A Texas inmate received a lethal injection Wednesday evening for the fatal shooting of an elderly man about 30 years ago, ending a monthslong delay of executions in the state due to the CCP virus pandemic.
Billy Joe Wardlow, the 45-year-old inmate, died in the Huntsville state penitentiary for the 1993 slaying of Carl Cole, who was 82, at his Cason home.
After that, Wardlow was administered a lethal dose of pentobarbital before he took several deep breaths, started snoring, and then all movement stopped. Wardlow was pronounced dead 24 minutes later at 6:52 p.m. local time the report said.
But Wardlow sent a statement to the parole board last month.
Previously, the inmate's lawyers have argued that Wardlow wasn't fully capable of understanding his actions when he shot and killed Cole, while he was in his truck, because he was only 18 at the time of the crime. Therefore, he shouldn't face the death penalty, they said.
"The science really supports precluding the death penalty for anyone under 21 because brain development is still happening," said Richard Burr, one of his lawyers, according to CBS.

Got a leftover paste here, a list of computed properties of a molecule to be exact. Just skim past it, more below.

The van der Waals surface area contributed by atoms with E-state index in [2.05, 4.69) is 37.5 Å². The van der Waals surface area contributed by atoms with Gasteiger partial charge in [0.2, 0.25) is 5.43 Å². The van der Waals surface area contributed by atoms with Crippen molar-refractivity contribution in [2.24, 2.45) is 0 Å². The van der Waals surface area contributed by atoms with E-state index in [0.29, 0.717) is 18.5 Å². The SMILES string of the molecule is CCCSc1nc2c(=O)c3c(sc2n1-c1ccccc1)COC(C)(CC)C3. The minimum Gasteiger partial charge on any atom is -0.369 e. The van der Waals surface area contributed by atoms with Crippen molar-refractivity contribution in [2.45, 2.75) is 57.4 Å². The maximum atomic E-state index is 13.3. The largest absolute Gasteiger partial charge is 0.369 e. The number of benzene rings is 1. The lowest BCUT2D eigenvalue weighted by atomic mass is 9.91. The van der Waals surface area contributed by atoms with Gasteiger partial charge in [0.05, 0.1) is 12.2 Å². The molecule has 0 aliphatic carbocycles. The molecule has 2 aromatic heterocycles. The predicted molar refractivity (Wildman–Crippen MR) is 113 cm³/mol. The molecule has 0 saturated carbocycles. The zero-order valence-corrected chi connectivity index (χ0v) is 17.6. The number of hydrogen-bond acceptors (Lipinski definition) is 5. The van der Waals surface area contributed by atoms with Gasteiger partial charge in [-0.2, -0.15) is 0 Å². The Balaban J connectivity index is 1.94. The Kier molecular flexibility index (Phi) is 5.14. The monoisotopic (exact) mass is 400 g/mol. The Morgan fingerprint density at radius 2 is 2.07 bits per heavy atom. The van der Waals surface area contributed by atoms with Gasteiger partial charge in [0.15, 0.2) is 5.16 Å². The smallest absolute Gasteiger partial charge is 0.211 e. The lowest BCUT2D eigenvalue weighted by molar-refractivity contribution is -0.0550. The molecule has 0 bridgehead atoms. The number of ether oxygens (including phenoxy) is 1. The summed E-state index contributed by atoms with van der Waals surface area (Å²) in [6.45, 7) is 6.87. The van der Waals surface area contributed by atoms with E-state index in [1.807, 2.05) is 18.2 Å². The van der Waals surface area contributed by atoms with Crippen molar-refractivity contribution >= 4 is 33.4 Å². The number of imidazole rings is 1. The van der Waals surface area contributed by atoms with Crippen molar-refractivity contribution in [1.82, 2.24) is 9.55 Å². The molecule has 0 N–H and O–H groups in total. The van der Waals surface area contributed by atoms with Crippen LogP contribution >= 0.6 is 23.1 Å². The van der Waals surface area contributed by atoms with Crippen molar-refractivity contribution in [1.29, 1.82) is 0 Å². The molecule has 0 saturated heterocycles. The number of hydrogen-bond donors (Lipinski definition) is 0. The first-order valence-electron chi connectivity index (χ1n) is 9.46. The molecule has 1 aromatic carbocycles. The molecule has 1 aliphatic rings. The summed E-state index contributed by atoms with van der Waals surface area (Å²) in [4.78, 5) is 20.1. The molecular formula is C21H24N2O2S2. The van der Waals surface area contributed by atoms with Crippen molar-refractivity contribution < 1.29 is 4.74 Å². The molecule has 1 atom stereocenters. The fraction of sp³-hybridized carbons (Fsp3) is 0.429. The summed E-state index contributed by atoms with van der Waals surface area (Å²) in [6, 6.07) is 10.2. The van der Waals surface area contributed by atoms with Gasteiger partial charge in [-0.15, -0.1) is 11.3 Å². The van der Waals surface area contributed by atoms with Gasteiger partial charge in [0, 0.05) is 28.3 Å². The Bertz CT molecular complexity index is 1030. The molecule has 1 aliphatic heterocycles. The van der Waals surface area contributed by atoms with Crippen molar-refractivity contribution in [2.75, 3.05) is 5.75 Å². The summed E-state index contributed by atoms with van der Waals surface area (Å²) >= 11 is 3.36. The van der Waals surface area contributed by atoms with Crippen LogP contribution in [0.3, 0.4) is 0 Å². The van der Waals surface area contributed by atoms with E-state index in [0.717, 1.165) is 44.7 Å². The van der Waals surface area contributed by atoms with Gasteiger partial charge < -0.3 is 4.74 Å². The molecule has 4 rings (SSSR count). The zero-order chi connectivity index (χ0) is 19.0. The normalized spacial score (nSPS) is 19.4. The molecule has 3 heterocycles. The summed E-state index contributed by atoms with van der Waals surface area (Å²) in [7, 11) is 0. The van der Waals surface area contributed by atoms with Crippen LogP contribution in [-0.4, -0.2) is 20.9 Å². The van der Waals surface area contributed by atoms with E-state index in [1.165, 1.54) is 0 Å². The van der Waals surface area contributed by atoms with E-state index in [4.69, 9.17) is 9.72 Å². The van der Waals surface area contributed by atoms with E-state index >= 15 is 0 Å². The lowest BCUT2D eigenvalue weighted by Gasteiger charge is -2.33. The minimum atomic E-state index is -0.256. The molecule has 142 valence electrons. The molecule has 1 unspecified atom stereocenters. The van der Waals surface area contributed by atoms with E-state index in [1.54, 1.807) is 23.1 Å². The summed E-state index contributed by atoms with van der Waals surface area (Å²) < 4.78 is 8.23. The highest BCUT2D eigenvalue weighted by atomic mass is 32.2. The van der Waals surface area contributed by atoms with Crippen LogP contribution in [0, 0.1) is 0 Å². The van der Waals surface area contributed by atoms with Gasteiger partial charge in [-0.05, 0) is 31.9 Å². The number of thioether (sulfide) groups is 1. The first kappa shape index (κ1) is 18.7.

Prosecutors said there was no problem with the execution, saying that 18 is the age in which childhood is separated from adulthood.
"Wardlow senselessly executed elderly Carl Cole to steal his truck, something that could have been taken without violence because the keys were in it," the Texas attorney general's office said in a document submitted to the Supreme Court.
Prosecutors at the time accused Wardlow and his girlfriend Tonya Fulfer of going to Cole's house. Warlow shot the elderly man once during a struggle, and the couple fled the scene with Cole's truck.
The two were arrested a day later in South Dakota after Wardlow swapped the truck for a 1987 Ford Mustang, and officials discovered a gun in the vehicle.
Wardlow was found guilty of capital murder in 1995 and sentenced to death. Fulfer received 10 years’ probation, according to local media.